The Athabaskan people entered into New Mexico by the 1400s, and established the Ndé and Diné communities. In more modern times, Cheis (known to many as Chiz or Cochise) was chief of the Chokonen band of the Chiricahua Apache and lived from 1805-1874. Cheis was most known for his travels between present-day Sierra County, just north of Las Cruces, and Arizona through what is now the Gila National Forest.
Geronimo and his Bedonkohe band of Apache people lived within the Territory of New Mexico from 1829 through 1909 (three years before New Mexico became a state). It’s believed that Geronimo and other Apache people regularly utilized the geothermal hot springs at what was referred to then as Ojos Caliente (Hot Springs) near present-day Truth or Consequences, N.M.
The current Piro-Manso-Tiwa tribe is the tribe in Las Cruces that traces its ancestry back to the Pueblos of Paso del Norte and to the first people of the Mesilla Valley, and many current residents of Las Cruces are descendants of the Warm Springs and Chiricahua Apache, Mescalero Apache, the Jumano, Manso, Piro, Suma, Tapaxkolmeh, Jocome, Tigua (Tiwa), and Tortugas people.
El Camino Real
In 1598, working on behalf of the King of Spain, Oñate and his men made their way up from Mexico through the Great Pass of the North (modern-day El Paso) and through the Mesilla Valley, en route to what was to become Santa Fe. Their route became known as El Camino Real (the royal road),
and it quickly became the preferred way to travel between Mexico and Santa Fe. Oñate’s expedition marked the first major European colonization of North America, and the Camino Real helped establish southern New Mexico.
By the mid-19th century, southern New Mexico was becoming a popular stop for travelers on their way to the West Coast and Mexico. At the end of the Mexican American War in 1848, the United States took control of southern New Mexico. A rush of settlers looking to claim a portion of the undeeded land poured into the new territory, forcing local leaders to call upon the U.S. Army for assistance. The Army sent Lt. Delos Bennett Sackett and a team of men to help protect and organize the emerging communities. Sackett and his men plotted out 84 city blocks, each containing four plots of land, and residents were required to draw for their new home site. Soon enough, Las Cruces was on its way.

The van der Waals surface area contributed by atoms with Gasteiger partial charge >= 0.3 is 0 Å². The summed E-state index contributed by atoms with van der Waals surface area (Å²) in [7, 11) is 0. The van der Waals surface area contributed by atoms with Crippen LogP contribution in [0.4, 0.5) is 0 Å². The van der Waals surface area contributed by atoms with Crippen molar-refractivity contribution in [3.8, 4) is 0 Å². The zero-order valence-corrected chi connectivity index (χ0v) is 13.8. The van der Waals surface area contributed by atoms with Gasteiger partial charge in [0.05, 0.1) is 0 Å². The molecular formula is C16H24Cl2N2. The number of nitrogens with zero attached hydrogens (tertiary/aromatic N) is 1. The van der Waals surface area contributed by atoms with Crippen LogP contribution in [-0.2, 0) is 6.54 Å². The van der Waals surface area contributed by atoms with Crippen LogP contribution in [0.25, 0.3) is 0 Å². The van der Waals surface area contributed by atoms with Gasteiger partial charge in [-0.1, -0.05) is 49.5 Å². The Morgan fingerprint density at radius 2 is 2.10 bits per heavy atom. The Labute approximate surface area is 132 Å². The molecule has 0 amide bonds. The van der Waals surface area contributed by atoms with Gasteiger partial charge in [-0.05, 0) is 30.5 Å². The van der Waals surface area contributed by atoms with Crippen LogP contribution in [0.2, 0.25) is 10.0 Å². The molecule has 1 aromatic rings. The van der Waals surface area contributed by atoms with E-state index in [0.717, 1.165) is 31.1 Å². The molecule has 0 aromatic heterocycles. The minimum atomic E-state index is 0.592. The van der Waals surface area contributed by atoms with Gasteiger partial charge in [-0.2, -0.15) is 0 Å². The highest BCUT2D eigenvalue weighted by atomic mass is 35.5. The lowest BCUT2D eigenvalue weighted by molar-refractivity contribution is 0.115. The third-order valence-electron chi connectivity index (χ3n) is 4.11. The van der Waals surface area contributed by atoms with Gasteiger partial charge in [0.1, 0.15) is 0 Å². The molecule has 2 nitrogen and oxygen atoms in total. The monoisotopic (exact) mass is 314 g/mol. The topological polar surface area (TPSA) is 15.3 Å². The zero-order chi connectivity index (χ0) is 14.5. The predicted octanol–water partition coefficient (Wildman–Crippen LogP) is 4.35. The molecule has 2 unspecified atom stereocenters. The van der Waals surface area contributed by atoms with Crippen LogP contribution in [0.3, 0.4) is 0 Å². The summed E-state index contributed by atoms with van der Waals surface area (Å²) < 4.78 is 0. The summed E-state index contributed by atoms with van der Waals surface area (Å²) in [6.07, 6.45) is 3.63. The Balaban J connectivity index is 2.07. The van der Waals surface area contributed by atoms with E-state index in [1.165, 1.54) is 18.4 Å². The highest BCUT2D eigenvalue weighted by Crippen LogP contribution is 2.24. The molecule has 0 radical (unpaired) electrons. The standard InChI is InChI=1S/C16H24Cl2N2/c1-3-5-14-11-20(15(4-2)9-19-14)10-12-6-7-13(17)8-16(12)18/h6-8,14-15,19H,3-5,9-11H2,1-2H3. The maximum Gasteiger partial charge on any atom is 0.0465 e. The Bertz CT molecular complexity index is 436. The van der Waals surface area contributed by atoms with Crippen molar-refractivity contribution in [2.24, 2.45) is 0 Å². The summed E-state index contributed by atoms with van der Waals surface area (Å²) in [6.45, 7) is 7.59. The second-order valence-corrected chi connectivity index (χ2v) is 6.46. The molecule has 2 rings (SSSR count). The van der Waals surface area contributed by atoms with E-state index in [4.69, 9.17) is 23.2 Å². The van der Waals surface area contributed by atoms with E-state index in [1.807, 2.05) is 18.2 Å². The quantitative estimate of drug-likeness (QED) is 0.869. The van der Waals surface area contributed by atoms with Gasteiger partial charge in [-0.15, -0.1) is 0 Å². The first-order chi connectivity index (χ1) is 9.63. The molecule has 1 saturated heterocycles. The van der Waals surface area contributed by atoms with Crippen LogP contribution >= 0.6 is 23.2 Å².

What’s in a Name?
As the town grew, so did the need for a name. No one knows exactly how Las Cruces was selected, but most historians conclude it is derived from the Spanish translation for “the crosses.” The coming of the railroad in the late 1800s brought even more prosperity to the up and coming town. In April 1881, the first train arrived in Las Cruces, and by 1900, the town population had tripled to nearly 3,000 residents.
In 1888, the New Mexico College of Agriculture & Mechanic Arts opened its doors, and in 1893 it graduated its first class of five students.
In 1907, Las Cruces was officially incorporated as a town, and in 1912, New Mexico was awarded statehood, becoming the country’s 47th state. By this time, Las Cruces had its first water system, electric power, an ice factory, cold storage factory, cannery and steam laundry. Las Cruces also had a superintendent of schools and 13 teachers. Land sold for $25 to $50 an acre.
By the 1920s, Las Cruces’ population was close to 4,000 residents, and by 1940, it was almost 9,000. But the United States’ involvement in World War II dramatically affected life in Las Cruces. More than 2,000 New Mexicans died in the war, many of them on the Bataan Death March, and many of them were from southern New Mexico.
Another consequence of the war was a shortage of farm labor, leading to the establishment of the Emergency Farm Labor Program, which brought more than 900 German and Italian POWs to New Mexico to help farmers battle the labor shortage.
Ultimately, Las Cruces benefited from the war. The Tularosa Basin, east of Las Cruces, became one of the army’s most important weapons testing grounds, and the Trinity Site, located at the basin’s north end, was the site of the first atomic bomb exploded on Earth. By 1945, the Army Corps of Engineers declared White Sands Proving Ground an area of military necessity.
Today, both New Mexico State University (formerly New Mexico College of Agriculture & Mechanic Arts) and White Sands Testing Facilities are key components of southern New Mexico’s economy. Both facilities have helped make Las Cruces the city it is today, and will hopefully continue to be a source of security and stability for the area’s future.